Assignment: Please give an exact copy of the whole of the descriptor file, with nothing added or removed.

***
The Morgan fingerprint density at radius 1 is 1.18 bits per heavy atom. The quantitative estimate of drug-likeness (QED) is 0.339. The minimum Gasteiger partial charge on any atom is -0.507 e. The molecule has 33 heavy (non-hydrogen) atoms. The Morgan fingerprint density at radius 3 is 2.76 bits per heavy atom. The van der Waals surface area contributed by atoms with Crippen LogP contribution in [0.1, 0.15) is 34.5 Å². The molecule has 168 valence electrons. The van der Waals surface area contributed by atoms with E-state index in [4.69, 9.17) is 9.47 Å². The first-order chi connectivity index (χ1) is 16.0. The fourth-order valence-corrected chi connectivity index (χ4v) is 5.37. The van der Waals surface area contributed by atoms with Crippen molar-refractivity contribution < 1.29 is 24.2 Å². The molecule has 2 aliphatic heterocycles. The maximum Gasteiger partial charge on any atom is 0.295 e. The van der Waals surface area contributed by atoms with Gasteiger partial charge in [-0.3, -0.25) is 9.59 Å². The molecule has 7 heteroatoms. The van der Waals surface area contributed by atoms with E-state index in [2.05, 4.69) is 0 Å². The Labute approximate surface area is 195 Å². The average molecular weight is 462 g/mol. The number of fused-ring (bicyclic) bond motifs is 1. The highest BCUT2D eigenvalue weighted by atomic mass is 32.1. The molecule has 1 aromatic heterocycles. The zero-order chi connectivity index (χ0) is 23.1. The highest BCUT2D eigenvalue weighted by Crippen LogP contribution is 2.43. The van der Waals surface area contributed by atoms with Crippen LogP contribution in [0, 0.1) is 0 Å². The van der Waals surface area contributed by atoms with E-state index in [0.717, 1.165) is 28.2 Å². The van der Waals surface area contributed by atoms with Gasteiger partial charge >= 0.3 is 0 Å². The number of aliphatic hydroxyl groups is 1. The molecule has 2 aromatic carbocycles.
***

The Morgan fingerprint density at radius 1 is 1.18 bits per heavy atom. The quantitative estimate of drug-likeness (QED) is 0.339. The minimum Gasteiger partial charge on any atom is -0.507 e. The molecule has 33 heavy (non-hydrogen) atoms. The Morgan fingerprint density at radius 3 is 2.76 bits per heavy atom. The van der Waals surface area contributed by atoms with Crippen LogP contribution in [0.1, 0.15) is 34.5 Å². The molecule has 168 valence electrons. The van der Waals surface area contributed by atoms with E-state index in [4.69, 9.17) is 9.47 Å². The first-order chi connectivity index (χ1) is 16.0. The fourth-order valence-corrected chi connectivity index (χ4v) is 5.37. The van der Waals surface area contributed by atoms with Crippen molar-refractivity contribution < 1.29 is 24.2 Å². The molecule has 2 aliphatic heterocycles. The maximum Gasteiger partial charge on any atom is 0.295 e. The van der Waals surface area contributed by atoms with Gasteiger partial charge in [-0.3, -0.25) is 9.59 Å². The molecule has 7 heteroatoms. The van der Waals surface area contributed by atoms with E-state index in [2.05, 4.69) is 0 Å². The Labute approximate surface area is 195 Å². The average molecular weight is 462 g/mol. The number of fused-ring (bicyclic) bond motifs is 1. The highest BCUT2D eigenvalue weighted by atomic mass is 32.1. The molecule has 1 aromatic heterocycles. The zero-order chi connectivity index (χ0) is 23.1. The highest BCUT2D eigenvalue weighted by Crippen LogP contribution is 2.43. The van der Waals surface area contributed by atoms with Crippen LogP contribution in [0, 0.1) is 0 Å². The van der Waals surface area contributed by atoms with E-state index in [0.717, 1.165) is 28.2 Å². The van der Waals surface area contributed by atoms with Gasteiger partial charge >= 0.3 is 0 Å². The number of aliphatic hydroxyl groups is 1. The molecule has 2 aromatic carbocycles.